Perashat Korach & the Fire of Jealousy

By Mr. Jack E. Rahmey Jun 21, 2017 01:22 PM Korach

Parashat Korah begins as Korah, from the tribe of Levi, went aside with Datan, Abiram and On Ben Pelet along with 250 leaders of B'nei Yisrael to confront Moshe and Aharon: "Vayiahalu al moshe v'al aharon vayom'ru alehem rav lachem!"..."And they gathered together against Moshe and against Aharon and said to them, You take too much upon yourselves!" They went on to say, "We are all Holy and Hashem is with all of us, so why do you exalt yourselves over this congregation of Hashem?" 

Korah was considered to be one of the greatest men of that generation, but he had a flaw in his character that would bring him and many others down, including his entire family. Korah understood that Hashem had picked Moshe as the leader of B'nei Yisrael. Then Korah watched as Moshe appointed his brother Aharon to be the Kohen Gadol, but when Moshe then appointed his younger cousin Elizaphan Ben Uziel in charge of the Kohathite family, which made him even greater than Korah!

This disturbed Korah greatly and he became very jealous as his kavod was affected. He directed his anger at Moshe as if he made these appointments. We know that it was Hashem that was in control of who to appoint and was directing Moshe on all these moves.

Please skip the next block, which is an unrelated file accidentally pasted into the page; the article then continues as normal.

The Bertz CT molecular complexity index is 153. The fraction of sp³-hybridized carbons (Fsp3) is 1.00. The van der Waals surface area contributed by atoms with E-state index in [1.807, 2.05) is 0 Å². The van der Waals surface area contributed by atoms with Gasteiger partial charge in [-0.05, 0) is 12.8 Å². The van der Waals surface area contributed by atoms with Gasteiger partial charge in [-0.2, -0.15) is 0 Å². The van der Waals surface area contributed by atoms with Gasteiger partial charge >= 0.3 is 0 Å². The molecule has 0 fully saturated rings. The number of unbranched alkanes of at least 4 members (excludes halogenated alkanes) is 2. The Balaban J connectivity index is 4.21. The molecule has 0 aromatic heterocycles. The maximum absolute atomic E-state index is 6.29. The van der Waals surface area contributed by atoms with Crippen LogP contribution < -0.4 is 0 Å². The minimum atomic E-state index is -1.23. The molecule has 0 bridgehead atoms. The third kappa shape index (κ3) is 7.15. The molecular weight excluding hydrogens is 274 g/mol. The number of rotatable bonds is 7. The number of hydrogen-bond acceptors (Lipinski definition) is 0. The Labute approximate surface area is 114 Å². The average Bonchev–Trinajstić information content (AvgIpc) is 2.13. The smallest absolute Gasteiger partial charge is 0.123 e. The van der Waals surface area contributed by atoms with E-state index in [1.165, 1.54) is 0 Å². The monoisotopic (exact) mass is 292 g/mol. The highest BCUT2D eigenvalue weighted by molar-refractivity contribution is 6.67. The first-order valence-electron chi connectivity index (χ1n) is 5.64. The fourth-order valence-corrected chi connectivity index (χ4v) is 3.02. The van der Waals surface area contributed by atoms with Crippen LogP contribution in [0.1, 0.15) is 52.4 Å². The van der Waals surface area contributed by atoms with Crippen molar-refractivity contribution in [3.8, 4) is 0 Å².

It says in Pirke Avot (4:28): "Rabbi Elazar Hakappar said: Jealousy (Kinah), Lust (Taavah), and Honor (Kavod) remove a man from this world. When we see people acting in a manner that seems appalling to us, it is often because their Kavod has been ruffled. People can engage in long-lasting vendettas against others whom they think have infringed on their honor. As we get older, the tendency to give in to a sense of one’s own due honor grows stronger, and we must be more careful not to let it get the better of us.
The Rabbi's explain that Korah was planning to wait until they were in the Land of Israel to confront this issue but after the spies’ reports, and the response of the people, Hashem punished B'nei Yisrael with forty additional years of wandering in the desert so Korah couldn't wait any longer. He then rallied up the 250 leaders to accuse Moshe of setting himself and others above the people. In other episodes in the Torah, Moshe always prayed to Hashem on behalf of B'nei Yisrael but in this story Moshe asked Hashem to make a dramatic punishment against Korah and those that sided with him.